More views of - or before - Cambridge Film Festival 2016 (20 to 27 October)
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Right from the start of the film, Natalie Portman’s detail-rooted response, as Jackie Kennedy, to the death of John Fitzgerald Kennedy – to losing him, and to what his assassination means, because he was also the 35th President of the United States of America – is prefigured and then accentuated by ‘a dying fall’ in Mica Levi’s score¹ :
As we proceed with the elements of Levi’s sound-world and with Jackie (2016), they are multi-layered, with, for example, a cello-part that alludes to when Pablo Casals performed at The White House (as depicted), and, with some material, Levi sometimes seems to be subtly evoking the stateliness of many tributes in music to JFK² (if not to the twelve-tone Elegy for J.F.K. (1964) that Stravinsky composed [Cathy Berberian, and three clarinet soloists from the Rome Philharmonic Orchestra, directed by Pierre Boulez, via YouTube] ?).
Expectations of Grace of Monaco (2014) put right by @everyfilmneil's encouraging review, this was screen-filling intensity and immersion.— THE AGENT APSLEY (@THEAGENTAPSLEY) February 22, 2017
As mentioned, Neil White’s (@everyfilmneil’s) long-running cinema-blog [everyfilm.blogspot.co.uk], where he sets himself the challenge every year of watching every film that has any release in the UK [starting from 1 January, Neil’s reviews number 87 at the time of writing], had very usefully set out what this film is, and so caused it to be listed to be watched :
Portman captures Jackie's essence in a film which is quite different to any which will be released this year. […]
It ought to be made clear that this is not a biopic of Jackie's life with JFK nor does it explore her further life and marriage to Aristotle Onassis.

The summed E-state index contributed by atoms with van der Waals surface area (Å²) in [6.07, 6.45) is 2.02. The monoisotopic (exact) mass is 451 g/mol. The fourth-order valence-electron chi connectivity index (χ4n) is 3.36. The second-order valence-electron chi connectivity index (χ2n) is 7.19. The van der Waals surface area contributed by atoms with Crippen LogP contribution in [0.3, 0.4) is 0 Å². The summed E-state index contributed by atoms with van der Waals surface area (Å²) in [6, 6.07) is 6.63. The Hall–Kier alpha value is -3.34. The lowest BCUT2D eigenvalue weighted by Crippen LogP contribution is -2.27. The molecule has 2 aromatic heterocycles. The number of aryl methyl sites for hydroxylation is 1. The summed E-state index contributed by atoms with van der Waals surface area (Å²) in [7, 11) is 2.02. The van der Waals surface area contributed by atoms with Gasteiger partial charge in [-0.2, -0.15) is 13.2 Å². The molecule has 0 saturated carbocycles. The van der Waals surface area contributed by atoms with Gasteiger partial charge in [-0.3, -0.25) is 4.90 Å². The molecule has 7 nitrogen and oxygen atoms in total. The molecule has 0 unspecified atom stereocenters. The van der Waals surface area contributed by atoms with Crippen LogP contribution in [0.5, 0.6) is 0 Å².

Instead, it concentrates on the immediate aftermath of the assassination with occasional flashbacks to the shooting and a live TV programme in 1961 in which she revealed changes she had made to the White House.
Although Jackie is seen through the relative calm of being framed by a fictionalized newspaper interview³ (one of several ‘frames’ within the film, another of which also involves a significant conversation³), the scenes within its chosen strands speak of Jackie’s deep anxiety at the death of her husband, and at The White House, following her life with him there. As alluded to by Neil White, these are lives effectively lived out on t.v. : when Jackie Kennedy gives a tour of what Nancy Tuckerman (Greta Gerwig) suggests she call ‘the people’s house’, it is largely on her own, because it has been thought best for her husband only to join her at the end, and we see all the apparatus of the static and wheeled cameras that make this welcome possible, and, behind the illusion, Nancy mouthing reminders and encouragements to smile…
Director Pablo Larraín and director of photography Stéphane Fontaine have given the meeting with the journalist a very different ambience (with its peaceful location on the edge of water, at a named property in Massachusetts), so the times when we are with them cause other parts of the film – whose shooting-style and camera-movement make them feel highly tense and claustrophobic – more manageable⁴. For us, as much as for Jackie Kennedy : nonetheless, the cumulative effect of the motifs of Mica Levi’s music – and finally seeing the horror, near the end of the film, of being at John Kennedy’s side during the shooting – leave us unsettled.